To paraphrase my favorite late-night host, Craig Ferguson, “It’s a great night for America!”
Tonight is the night that NASA’s Mars rover Curiosity is set to land on the Red Planet. The $2.5 billion, 1-ton, car-sized robot is slated to touch down near the base of Mount Sharp inside the Gale Crater near the equator of our planetary neighbor at about 10:31 p.m. PDT (yes, that’s technically 1:31 a.m. tomorrow for me), kicking off the two-year Mars Science laboratory mission.
What makes this particular mission so exciting is not just the advanced science the robot will perform (see below), but the revolutionary way in which Curiosity will make planetfall. The rover is too heavy to bounce to the surface in a cocoon of cushioning airbags, so NASA engineers came up with what sounds like an insane plan: lower it to surface with a sky crane. Naturally. Why didn’t I think of that?
The graphic explains it much better than I can, but basically, the heat-shielded descent vehicle will stop in midair above the Martian surface and then lower the rover on a cable, release it, and then self-crash a safe distance away. What could go wrong?
Because Earth will set beyond the Martian horizon just two minutes before the rover’s landing, Curiosity will bounce its landing confirmation signal off NASA’s Mars Odyssey orbiter — a 2001 mission that is still paying dividends.
Curiosity should be able to send back low-resolution fisheye black-and-white images within two hours of landing (perhaps within a few minutes, if conditions are optimal). High-rez and color images could take up to a week as NASA slowly and carefully brings other instruments online. One of the most important tasks will be raising a high-gain directional antenna on the first day.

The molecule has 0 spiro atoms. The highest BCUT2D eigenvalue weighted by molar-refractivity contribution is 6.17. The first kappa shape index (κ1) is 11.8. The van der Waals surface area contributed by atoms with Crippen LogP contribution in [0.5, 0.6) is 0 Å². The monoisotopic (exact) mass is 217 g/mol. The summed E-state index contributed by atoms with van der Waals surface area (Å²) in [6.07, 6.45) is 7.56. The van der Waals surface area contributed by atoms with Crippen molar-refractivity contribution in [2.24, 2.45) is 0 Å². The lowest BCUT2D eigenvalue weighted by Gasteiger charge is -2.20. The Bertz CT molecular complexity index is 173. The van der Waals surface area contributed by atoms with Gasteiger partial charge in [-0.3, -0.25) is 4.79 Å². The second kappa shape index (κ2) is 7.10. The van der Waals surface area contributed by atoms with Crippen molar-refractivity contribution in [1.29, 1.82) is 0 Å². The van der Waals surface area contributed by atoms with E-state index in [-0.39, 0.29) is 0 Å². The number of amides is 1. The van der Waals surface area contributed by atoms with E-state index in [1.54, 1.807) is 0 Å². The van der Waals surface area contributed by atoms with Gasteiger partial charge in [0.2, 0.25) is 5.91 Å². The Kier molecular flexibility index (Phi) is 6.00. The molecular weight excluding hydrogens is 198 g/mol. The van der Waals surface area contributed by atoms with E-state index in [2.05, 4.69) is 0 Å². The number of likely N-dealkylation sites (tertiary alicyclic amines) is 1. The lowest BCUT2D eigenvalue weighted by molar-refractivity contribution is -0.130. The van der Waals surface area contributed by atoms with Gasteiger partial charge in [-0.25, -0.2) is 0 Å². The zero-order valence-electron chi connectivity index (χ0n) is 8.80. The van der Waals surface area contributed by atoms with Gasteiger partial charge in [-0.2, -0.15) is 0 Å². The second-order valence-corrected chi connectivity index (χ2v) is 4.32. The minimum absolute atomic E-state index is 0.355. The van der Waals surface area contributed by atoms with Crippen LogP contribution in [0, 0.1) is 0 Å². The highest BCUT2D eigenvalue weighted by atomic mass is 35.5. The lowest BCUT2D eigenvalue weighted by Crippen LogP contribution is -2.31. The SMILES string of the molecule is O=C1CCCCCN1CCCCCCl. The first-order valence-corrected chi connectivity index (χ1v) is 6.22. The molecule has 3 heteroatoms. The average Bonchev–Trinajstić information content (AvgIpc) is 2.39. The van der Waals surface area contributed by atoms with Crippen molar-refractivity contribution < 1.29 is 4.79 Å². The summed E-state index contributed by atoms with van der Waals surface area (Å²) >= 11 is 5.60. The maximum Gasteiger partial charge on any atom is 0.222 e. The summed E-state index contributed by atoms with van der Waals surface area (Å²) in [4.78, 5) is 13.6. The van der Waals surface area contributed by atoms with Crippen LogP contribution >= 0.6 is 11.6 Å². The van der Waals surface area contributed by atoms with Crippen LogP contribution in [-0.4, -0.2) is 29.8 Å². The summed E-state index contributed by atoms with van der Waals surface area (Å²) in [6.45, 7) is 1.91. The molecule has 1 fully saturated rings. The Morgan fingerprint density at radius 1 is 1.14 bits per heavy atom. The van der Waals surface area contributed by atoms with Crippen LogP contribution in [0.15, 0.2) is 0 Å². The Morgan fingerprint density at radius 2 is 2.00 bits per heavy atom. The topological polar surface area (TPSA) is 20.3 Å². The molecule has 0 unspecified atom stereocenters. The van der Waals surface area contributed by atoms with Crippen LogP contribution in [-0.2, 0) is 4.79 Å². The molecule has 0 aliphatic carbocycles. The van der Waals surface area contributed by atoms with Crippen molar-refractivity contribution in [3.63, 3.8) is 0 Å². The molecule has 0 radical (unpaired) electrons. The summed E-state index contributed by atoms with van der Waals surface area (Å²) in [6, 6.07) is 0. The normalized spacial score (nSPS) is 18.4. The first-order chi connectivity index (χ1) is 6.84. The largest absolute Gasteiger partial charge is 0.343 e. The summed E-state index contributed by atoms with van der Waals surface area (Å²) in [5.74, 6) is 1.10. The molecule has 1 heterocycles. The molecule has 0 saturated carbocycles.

Once Curiosity has wheels on the ground and its systems up and running, the nuclear-powered rover will focus more than a dozen cameras, tools, drills and a laser on an analysis of Martian geology. It’s most important priority will be to find carbon. Life as we understand it on Earth requires water, energy and carbon. While previous missions have discovered evidence of water on Mars in the past (but no liquid water right now), the robots have not found carbon, so Curiosity will analyze Mount Sharp’s exposed layers for traces of carbon.
Mission commanders chose Gale Crater precisely because of Mount Sharp, which rises from the pit’s center, has been worn away by winds, exposing centuries of sediment layers, making it easy to peer back into the Martian past. Also, Mount Sharp has several features (such as an alluvial fan) that point to water existing there in the past.
But all of that is dependent on a safe landing, and that’s what’s supposed to happen tonight. To me, the landing will be much more exciting than the London Olympics.
Let’s go, Curiosity! Make Earth proud!
ETA: Curiosity made it! “Safe on Mars!”